While Black Friday deals and long lines at the Christmas Tree Shop remind us that December is almost here, gifts and Christmas decorations don’t always spark that genuine holiday spirit. It’s family, song, and traditions that give Christmas its true essence, and that’s what Company Theatre’s “Company for the Holidays: A Christmas Spectacular,” which premiered Friday, illustrates so well, making it the perfect entré into the Holiday season.

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Greater Boston Stage’s ‘She Loves Me’ a Joyful Musical Journey


Reviewed by Tony Annicone


Greater Stage of Boston’s winter show this year is Joe Masteroff’s 1963 musical, “She Loves Me” with music and lyrics by Jerry Bock and Sheldon Harnick (who also wrote “Fiddler on the Roof.”) This musical is based on a 1930’s play by Miklos Laszlo on which the movies “The Shop Around the Corner”, “In the Good Old Summertime” and “You’ve Got Mail” are also based. “She Loves Me” takes place in a perfume shop in Hungary in 1930 and the characters live in a world of love and longing.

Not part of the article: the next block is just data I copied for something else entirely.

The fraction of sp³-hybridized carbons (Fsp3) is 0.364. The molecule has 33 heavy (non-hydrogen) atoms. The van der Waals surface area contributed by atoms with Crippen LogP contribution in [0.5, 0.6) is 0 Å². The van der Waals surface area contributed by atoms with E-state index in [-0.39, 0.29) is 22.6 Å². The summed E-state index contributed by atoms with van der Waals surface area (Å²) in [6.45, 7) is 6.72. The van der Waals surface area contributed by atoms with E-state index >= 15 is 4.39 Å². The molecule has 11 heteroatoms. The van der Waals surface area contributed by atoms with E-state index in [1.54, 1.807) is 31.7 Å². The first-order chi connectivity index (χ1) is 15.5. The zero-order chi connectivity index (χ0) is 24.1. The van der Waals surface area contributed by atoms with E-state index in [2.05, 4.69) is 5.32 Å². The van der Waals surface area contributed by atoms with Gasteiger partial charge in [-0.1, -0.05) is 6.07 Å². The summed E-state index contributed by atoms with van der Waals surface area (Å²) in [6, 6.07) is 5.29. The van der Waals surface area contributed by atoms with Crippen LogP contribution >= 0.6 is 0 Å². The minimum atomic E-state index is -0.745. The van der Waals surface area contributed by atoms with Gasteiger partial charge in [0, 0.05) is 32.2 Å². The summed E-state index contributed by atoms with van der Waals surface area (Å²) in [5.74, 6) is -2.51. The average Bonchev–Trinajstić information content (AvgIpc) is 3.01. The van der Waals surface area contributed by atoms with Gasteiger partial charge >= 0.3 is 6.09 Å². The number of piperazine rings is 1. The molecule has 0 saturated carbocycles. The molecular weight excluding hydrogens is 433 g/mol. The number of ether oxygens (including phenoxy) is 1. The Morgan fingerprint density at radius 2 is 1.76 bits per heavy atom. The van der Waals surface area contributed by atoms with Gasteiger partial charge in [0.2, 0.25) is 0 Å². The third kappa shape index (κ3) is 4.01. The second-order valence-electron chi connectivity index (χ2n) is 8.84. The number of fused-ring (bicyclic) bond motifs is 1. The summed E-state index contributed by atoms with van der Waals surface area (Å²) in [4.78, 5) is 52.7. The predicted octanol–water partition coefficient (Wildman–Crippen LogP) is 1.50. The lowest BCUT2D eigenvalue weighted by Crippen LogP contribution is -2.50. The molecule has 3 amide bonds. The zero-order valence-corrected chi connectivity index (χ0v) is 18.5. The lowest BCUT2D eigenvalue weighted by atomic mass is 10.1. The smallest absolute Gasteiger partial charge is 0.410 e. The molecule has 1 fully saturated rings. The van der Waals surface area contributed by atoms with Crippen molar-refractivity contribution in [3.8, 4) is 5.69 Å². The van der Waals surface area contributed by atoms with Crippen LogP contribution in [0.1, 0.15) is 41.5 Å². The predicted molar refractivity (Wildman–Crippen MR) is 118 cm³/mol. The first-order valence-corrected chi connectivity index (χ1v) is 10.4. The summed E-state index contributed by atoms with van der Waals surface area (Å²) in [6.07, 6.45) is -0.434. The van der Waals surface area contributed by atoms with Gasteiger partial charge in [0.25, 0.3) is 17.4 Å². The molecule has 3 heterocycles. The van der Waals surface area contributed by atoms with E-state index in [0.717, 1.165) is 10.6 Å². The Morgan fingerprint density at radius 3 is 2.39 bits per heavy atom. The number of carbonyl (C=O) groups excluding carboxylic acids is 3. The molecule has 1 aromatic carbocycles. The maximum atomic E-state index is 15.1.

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Huntington’s Hilarious ‘Tartuffe’ Keeps Classic Relevant


By Mike Hoban


‘Tartuffe’ – Written by Molière, Translated by Ranjit Bolt, Directed by Peter DuBois; Scenic Design, Alexander Dodge; Costume Design, Anita Yavich; Lighting Design, Christopher Akerlind; Sound Design, Ben Emerson; Choreographer, Daniel Pelzig; Original Music, Peter Golub. Presented by the Huntington Theatre Company at the Avenue of the Arts/Huntington Theatre, 264 Huntington Ave., Boston, through December 10